The severity and frequency of hurricanes are influenced by changes in the climate of the
Atlantic over the long term, and in particular, the changes over many decades of sea
surface temperatures. This is called Atlantic Multi-decadal Variability (AMV).
This variability of sea surface temperatures occurs naturally1, but is also caused by external factors, such as
volcanic eruptions and changes in man-made emissions.
Warm sea surface temperatures are a pre-condition for tropical disturbances to become
hurricanes, but atmospheric conditions are also important.
The atmosphere must have favourable winds and a seed of circular motion, be unstable to convection2 and
humid enough to make it likely that hurricanes will form. Forecasts and analyses based on the atmospheric
state, as well as Atlantic sea surface temperatures, are likely to be more accurate than those that are not.
Atlantic Multi-decadal Variability of sea surface temperatures is likely to influence
hurricane landfall regionally.
An observed increase in total hurricane activity during positive Atlantic Multi-decadal Variability (AMV) years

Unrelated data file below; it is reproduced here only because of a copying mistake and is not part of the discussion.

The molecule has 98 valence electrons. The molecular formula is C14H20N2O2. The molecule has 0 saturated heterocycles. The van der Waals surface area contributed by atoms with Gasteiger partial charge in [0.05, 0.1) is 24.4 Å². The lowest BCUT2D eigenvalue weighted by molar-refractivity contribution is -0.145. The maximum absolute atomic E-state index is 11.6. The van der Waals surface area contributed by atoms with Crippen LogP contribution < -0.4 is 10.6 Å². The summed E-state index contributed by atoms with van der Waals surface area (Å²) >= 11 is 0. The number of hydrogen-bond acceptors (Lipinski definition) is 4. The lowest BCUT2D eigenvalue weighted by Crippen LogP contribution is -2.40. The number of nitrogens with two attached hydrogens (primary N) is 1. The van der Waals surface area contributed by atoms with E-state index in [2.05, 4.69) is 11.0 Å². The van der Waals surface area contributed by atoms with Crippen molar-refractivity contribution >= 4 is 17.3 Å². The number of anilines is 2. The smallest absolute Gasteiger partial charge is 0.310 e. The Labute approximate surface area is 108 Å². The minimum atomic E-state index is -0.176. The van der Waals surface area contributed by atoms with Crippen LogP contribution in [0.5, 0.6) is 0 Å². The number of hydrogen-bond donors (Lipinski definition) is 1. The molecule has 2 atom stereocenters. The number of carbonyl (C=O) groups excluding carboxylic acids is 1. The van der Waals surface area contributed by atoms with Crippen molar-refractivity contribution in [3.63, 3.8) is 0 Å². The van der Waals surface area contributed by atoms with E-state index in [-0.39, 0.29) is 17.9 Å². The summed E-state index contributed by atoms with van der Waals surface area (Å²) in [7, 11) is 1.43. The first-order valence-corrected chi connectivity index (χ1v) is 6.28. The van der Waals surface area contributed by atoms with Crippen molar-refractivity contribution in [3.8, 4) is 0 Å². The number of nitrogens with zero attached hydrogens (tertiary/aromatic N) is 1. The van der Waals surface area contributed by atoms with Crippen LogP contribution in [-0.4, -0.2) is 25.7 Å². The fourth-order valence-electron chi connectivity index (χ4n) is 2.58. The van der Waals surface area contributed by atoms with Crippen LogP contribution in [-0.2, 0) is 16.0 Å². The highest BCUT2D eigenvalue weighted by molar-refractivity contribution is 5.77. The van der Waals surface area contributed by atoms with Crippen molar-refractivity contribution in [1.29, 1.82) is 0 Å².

is likely to increase the incidence of hurricanes making landfall. It may be possible to see regional differences
in landfall risk between different AMV phases. These differences may also depend on the strength of the
storm. To achieve greater certainty, further research is required to improve the understanding of the
relationship between landfall risks and Atlantic, Pacific and global climate variability.
Some of the most damaging hurricanes may be modulated by eastern Atlantic variability –
this is linked to the Atlantic Meridional Mode (AMM).
As the AMM includes both ocean and atmosphere variability, it can be useful as an indicator of hurricane
activity. Hurricanes that form in the eastern tropical Atlantic are probably those that are most influenced by
the AMM. As these hurricanes travel the furthest before making US landfall, they also have more time to
strengthen their winds and gain moisture